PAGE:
A healthcare license is a privilege and not a right. By that we mean one must earn a professional healthcare license and keep this license in good standing throughout their practicing career. From a human resource standpoint, the process of keeping up with healthcare licenses can be an incredibly taxing, complex and tedious process, and if you aren’t looking in the right place, your organization could be putting yourself at high risk for non-compliance. Let’s take a look at how to maintain and verify licenses from a primary source record, and discuss some of the challenges this can bring.
Healthcare License Verification
There are well over 80 disciplines in healthcare that require a license or certification. These range from a certified nursing assistant (CNA) or medical assistant, to a brain surgeon, and many other professions. The authorized Board of Issuance is considered the primary source of such licenses once all requirements have been met. These requirements may involve graduating from an accredited school or program and/or examination from a state licensing or certifying board.
Once an individual has successfully met these criteria, a license is issued solely to them. The license is unique and issued to one individual; although an individual can hold multiple licenses, in multiple states. As a standard of best practice, healthcare providers must verify the license of a potential employee at the primary source as part of their pre-hire screening process and during their employment with ongoing monitoring.
Where is the Primary Source for Healthcare Licenses?
The state licensing board is considered a primary source and will be the single place to verify and monitor for renewal, standing, and in some cases, disciplinary actions taken against the individual and/or his/ her license. In order to conduct effective compliance monitoring of licenses, validation at appropriate times is essential.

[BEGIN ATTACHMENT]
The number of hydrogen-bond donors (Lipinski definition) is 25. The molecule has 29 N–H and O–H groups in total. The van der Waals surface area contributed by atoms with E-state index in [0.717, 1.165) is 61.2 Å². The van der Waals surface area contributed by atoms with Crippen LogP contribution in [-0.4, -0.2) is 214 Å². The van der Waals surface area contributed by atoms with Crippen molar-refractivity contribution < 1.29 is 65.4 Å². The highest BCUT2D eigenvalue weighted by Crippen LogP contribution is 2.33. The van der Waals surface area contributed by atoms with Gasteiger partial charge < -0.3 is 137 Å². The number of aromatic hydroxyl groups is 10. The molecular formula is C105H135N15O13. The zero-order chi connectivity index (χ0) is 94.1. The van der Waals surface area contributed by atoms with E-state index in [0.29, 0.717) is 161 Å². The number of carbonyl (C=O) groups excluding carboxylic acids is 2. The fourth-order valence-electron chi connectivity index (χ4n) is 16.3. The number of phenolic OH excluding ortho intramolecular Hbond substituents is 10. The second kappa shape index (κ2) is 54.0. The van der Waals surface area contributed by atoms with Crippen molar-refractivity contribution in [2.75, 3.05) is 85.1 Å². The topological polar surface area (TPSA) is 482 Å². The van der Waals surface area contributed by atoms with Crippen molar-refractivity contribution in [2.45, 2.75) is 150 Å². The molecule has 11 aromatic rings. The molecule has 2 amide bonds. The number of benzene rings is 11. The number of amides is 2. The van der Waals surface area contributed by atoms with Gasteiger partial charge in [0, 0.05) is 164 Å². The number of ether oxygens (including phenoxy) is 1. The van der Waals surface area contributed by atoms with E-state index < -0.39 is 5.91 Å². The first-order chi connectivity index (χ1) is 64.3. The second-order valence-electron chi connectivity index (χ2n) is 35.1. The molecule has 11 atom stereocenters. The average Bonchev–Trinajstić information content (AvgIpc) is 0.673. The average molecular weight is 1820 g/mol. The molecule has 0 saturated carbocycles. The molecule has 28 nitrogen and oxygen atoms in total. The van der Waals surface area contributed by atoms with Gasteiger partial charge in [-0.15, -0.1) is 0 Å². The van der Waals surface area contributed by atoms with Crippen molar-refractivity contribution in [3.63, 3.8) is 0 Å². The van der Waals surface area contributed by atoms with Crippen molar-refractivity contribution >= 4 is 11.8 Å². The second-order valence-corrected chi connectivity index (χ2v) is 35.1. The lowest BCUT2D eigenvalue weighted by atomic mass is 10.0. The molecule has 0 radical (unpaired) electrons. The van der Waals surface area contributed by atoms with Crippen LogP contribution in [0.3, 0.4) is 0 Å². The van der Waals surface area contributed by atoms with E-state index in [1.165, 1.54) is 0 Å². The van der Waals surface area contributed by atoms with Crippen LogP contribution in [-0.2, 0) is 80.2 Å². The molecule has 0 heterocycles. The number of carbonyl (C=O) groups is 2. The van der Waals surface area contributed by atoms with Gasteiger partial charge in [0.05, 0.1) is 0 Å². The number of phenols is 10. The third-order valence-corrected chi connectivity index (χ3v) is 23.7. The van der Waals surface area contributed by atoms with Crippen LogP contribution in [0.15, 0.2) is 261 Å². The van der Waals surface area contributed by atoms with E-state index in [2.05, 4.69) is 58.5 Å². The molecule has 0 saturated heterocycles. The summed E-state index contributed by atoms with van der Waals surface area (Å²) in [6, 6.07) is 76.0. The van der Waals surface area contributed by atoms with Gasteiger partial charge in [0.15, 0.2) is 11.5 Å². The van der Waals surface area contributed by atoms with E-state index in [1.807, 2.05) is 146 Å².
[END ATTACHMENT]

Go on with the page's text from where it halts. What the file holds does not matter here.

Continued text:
Be sure to find out how each state lists the different licenses and which website holds the license database for records you may be referencing. Some states have numerous lists for each healthcare license, and some include all the licenses in just one database. This process can become very time consuming if done manually, and you leave yourself vulnerable to human error. ProviderTrust has developed software solutions that do the heavy lifting of verification for you by keeping track of thousands of credentials all in one convenient dashboard.
How Does ProviderTrust Healthcare License Verification Work?
Three easy steps to protect your organization.
- When a license is entered into the system, it will be verified at the primary source.
- As the license is approaching expiration, our team verifies the license at least ten days prior to the expiration date. If not renewed, we will send daily updates up to five days past due, and then changes to a monthly schedule, and finally a quarterly verification.
- You’ll be able to monitor the license for sanctions across all 50 states. If a sanction is found that could impact the license, the license will be re-verified to ensure that it is still active and in good standing, and you will be notified.
Pay Attention to Sanctions and Disciplinary Actions
In addition to checking the license status, identifying any sanctions or disciplinary actions is essential for ongoing monitoring to gain a broader context when hiring and employing individuals for your health system or network. These kinds of records can vary tremendously and are all dependent on the state in which the individual was working. Collecting and managing all of this information is no small task, just knowing where to look and understanding the schedule in which each state releases records can be an uphill battle. However, in the event a license revocation takes place, more details about the individual is very helpful. Automated healthcare sanction screening can help optimize your workflows because you are paying someone who specializes in searching, scraping, and aggregating data from primary sources for any disciplinary actions.
Sanctions and disciplinary actions technically pertain to each individual, and not the license itself. An individual can be sanctioned but still, have an active license. In reality, you don’t even need to have a license to be sanctioned. It is important to understand the differences between verifying licenses and monitoring for sanctions; these processes are separate but related.